Raise your voices to the heavens
– if not you, then who? If not now, when?
Do you believe in your dreams? I don’t mean the ones that have Prince Charming meeting you on a windswept beach and riding off into the sunset type dreams. I mean the ones that make you make you feel uncomfortable, make you think about deeper meanings, perhaps even those dreams that have the power to change your life.
Let me tell you about one such dream I had about a year ago.
I dreamed I was a teacher and my students were all grown up women I’d invited to my lecture. They were waiting expectantly in the classroom as I was to give my presentation. Somehow though, I had lost, or forgotten, my slides. I searched everywhere, getting more and more into a panic, but with no success. So, I decided to just speak “off the cuff” but found I had lost my voice too, feeling completely intimidated by the situation I was now in. Unable to teach, I remember sitting with my back to these women, ashamed and silent, and they all got up and left. I decided I would write down the lesson I had planned and hand it out to these women later.
The dream scene changed, and I found myself outside a graveyard next to a powerful-looking motorcycle, wearing a leather jacket and only my white underwear. My jeans were missing but I couldn’t remember taking them off. There was a naked child sitting down next to me. Looking up at me she admitted she had cut them up and hidden them somewhere. When I asked her to find them, she went off weaving between the gravestones searching without success.
Several people dressed in black came out of a nearby building, picked up their coats and left, not noticing me, or caring that I was in my underwear. Then I woke up.
I still remember this dream so clearly because it greatly affected me. With time, more meaning became attached to the symbols it contained. It seemed to be a dream about gender roles, particularly the stereotypes of males as powerful figures and women as passive learners without a voice, and especially girl children as being disposable. I now feel the graves were those of the children lost to sex-trafficking and the removed jeans signified the children’s stolen innocence. My parents had told me many stories about their experiences; my dad of his in the war in Vietnam and Cambodia and its effect on the children and my mum’s childhood experiences in Mao’s labour camps so I suppose I was prepared to find particular meaning in such dreams. It was shortly afterwards that I pushed my parents to create our own charity, “The Sunlight Foundation” to do something meaningful to stop the sexual exploitation of children. I desperately wanted to speak for these children who don’t have a voice, I was even inspired to improve my English to make my message more powerful.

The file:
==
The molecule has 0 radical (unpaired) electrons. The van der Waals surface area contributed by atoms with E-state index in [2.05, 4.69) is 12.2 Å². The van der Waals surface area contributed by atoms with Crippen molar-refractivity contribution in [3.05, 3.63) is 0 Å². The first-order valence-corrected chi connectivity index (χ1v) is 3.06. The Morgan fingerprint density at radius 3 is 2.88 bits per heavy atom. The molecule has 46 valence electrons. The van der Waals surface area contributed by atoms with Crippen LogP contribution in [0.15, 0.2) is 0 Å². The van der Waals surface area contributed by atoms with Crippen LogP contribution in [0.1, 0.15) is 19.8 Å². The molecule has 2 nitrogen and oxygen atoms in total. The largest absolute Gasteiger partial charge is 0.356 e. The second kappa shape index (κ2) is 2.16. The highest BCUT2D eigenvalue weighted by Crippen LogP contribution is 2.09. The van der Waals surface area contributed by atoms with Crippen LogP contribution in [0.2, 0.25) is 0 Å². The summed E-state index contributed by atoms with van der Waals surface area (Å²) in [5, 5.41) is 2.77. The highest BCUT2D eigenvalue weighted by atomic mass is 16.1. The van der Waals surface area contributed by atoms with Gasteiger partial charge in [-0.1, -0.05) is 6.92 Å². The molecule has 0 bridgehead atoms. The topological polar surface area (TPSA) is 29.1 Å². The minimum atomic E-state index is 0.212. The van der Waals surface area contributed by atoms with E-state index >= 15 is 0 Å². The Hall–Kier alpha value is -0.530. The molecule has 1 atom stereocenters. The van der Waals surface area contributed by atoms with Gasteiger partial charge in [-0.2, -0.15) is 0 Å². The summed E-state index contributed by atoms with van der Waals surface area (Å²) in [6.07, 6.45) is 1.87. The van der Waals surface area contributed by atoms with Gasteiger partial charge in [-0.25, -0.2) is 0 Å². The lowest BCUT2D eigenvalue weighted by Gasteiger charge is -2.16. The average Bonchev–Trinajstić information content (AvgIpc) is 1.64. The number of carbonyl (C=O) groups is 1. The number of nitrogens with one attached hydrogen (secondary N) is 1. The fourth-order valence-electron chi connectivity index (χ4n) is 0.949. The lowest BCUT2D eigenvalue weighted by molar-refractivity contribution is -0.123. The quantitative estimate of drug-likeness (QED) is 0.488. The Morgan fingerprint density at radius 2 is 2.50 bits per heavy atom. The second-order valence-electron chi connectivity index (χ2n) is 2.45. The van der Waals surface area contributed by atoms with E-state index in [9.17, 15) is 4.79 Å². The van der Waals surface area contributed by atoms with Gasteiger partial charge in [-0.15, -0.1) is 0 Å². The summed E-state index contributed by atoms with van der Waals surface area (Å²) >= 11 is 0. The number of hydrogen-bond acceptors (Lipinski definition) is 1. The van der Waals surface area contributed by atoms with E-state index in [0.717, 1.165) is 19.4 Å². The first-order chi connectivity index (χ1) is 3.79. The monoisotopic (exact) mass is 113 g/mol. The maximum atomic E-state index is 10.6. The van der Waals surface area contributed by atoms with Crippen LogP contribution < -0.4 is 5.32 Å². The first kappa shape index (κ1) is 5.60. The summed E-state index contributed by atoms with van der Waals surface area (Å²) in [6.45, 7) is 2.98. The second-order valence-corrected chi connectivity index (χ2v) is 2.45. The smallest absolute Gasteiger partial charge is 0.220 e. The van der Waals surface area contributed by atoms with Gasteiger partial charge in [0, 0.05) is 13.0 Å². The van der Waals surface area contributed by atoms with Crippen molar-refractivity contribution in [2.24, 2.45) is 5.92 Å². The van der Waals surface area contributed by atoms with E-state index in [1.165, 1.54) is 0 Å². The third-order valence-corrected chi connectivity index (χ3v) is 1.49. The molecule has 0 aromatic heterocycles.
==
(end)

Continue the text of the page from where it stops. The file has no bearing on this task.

Today, I do have a voice, albeit a small one at the moment, but with the opportunity presented to me by Miss Australia International I do intend to raise it to a very loud one in the hope that we as a community can effect a change in attitudes and actions about how we treat our vulnerable children, no matter where they are.
I want to raise my voice to fight in support of the messages we hear every day about inequality and power structures that lead directly to these vile crimes against our children. Poverty and the sexual exploitation of children that follows are smears on our humanity. If they are to be eradicated, and they must be, it will not be the status quo structures that do it. I believe it will only be the voices of women, raised as one voice, that will end these obscenities.
Tiffany Shen is a finalist in Miss Australia International and a passionate advocate for the plight of children sold into sex slavery. She is also a Board member of the charity “The Sunlight Foundation”